After getting a start with her team by building that one little servo system, she was hooked. At every meeting she found a way to get more involved, and worked at really understanding how the robot and the team could be improved. She had so much fun with the team that, a year later, she co-founded a brand new team during her freshman year at college. Five years later, she worked for a full year to be personally responsible for creating 12 brand new teams and chairing the planning committee for a brand new FRC regional event. Today, she is a Regional Director for FIRST, and a dyed-in-the-wool roboholic!

Yes, robotics does get to be more fun as time goes on. And we should be clear - “as time goes on” can be a long time. I have been doing robotics-related work for over 20 years, and it continues to be a lot of fun. But, you should expect to put in a lot of work to make it fun (nothing happens for free!).

Is it worth it? I dunno. People will answer that differently, based on their own experiences, values, and perceptions. You will have to answer that one for yourself, after you have participated in the process a little longer. But the one thing that I can guarantee is: you won’t get anything out of the program if you don’t stick with it, but if you really do put a lot of energy into a full and honest participation in the program, the results can be amazing.


best way to get involved: ask a team who is working on something if they need help.
that way, (if they arent snobs) they will most likely say yes, and bam! you have a prt on the team.

you just gotta make sure (if one dya youhappen to be on the other end) that you dont leave someone out, or even worse discriminate.

just last year, we had one of those kids who would discriminate against the weak (aka, the soft-spoken). The disciminees either left the team, tried to sabotage our robot, and one of them actually got a mad parent involved.
it was ugly, but we got thru it (and made a STRICTLY enforced rule against leaving people out)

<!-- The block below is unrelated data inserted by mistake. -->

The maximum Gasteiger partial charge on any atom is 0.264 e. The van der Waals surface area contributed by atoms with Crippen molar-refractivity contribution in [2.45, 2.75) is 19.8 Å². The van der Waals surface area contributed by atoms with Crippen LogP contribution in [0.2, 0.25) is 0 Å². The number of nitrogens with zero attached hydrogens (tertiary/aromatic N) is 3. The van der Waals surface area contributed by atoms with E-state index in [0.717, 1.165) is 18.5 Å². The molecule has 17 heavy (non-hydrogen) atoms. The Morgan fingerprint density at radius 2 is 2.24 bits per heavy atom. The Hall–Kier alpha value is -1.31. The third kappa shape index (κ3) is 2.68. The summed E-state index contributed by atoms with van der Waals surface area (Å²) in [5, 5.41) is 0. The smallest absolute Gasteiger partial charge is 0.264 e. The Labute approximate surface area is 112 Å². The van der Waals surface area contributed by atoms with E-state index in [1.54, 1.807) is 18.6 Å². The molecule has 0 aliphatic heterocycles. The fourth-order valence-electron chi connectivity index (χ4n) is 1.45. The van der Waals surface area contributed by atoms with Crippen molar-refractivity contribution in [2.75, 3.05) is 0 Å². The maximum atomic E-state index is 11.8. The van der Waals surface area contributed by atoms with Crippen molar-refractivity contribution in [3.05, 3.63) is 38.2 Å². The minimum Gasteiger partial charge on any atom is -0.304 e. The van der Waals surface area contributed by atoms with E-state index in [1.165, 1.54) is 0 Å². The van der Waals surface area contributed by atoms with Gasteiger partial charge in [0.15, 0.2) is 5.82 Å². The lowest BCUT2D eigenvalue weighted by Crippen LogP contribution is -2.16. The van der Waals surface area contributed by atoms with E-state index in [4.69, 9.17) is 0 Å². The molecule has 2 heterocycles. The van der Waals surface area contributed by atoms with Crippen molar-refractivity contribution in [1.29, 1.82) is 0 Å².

u gotta be careful. but ask for help, and ask if help is needed. thats all it takes.

This is only my second year on a robotics team, and I had a somewhat similar experience on my team my rookie year. I dont attend the school which my team is based out of, but I was asked by the team leader (my dad) to contribute my programming knowledge (which is limited, but more than anyone else’s) to the effort. I agreed, and my FIRST career began.

I experienced extreme culture shock my very first meeting.
The school at which my dad teaches is in Philadelphia, and the kids on it come from all over the city…I live out in the suburbs, and am pretty much the stereotypical geek.
It was pretty difficult to prove myself to the rest of the team and to get accepted into the group, but I worked hard, learned what I needed to to contribute to any lacking aspects of the team (in my case I learned much more about programming, memorized all the wiring rules and became head electrician, and was integral in design and fabrication of our arm), and by the end I had gone from ‘Dillon’ or ‘Mr. Compton’s Son’, to ‘D-Rock’ or ‘Ben’(an affectionate reference to a supposed likeness between myself and Mr. Franklin…). Work hard, prove invaluable to the team, and not only will you have fun, become obsessed, and get accepted; you’ll also learn some things!

the forums and the whitepapers on this site are a great resource, and there are some useful link on my teams webpage…[shameless plug]… Click on the “resources” or “links” tabs!

Good luck


A Mentors view:

We see this all the time here in Zeeland. The question for us is “How do I give you the task that will keep you going until you get hooked?”

I am glad you sent us the e-mail here on CD. I think you need to get that small job done then “get in the way” and ask questions of the mentors. Most important, don’t quit!

Mr. Yasick

P.S. I love the name of the town you are from :slight_smile:

I had the same sort of useless feeling the first few days on the team, but here’s the thing, especially if you are on an inexperienced thing - find someone no one else wants to do. I wound up reading the rules at home one night, and overnight became the recognised ‘rules guy’. Its odd how many times people need information, and its great to be the one that has the answer, like the earlier battery man example. Keeping up on things here on CD is another job you might take up… I’m kinda describing my own job, I think. What I’m trying to say is that there are a lot of opportunities, techinical and not, when you’re doing something as complicated as this competition.

That’s a neat job and would definitely help your team. Since you said there’s only 4-7 people on the team, why don’t you start recruiting other members? Grab some people out of the comp sci class, see who’s really ahead in math, who loves physics, get people from DECA and Student Council to help you with the business and PR end of the team. There are so many awesome people you meet through FIRST. There’s always someone to supply you with the supportive can-do and don’t give up attitude; why would you want to leave?
Keep your chin up, kid; you’re probably more valuable than you realize :slight_smile: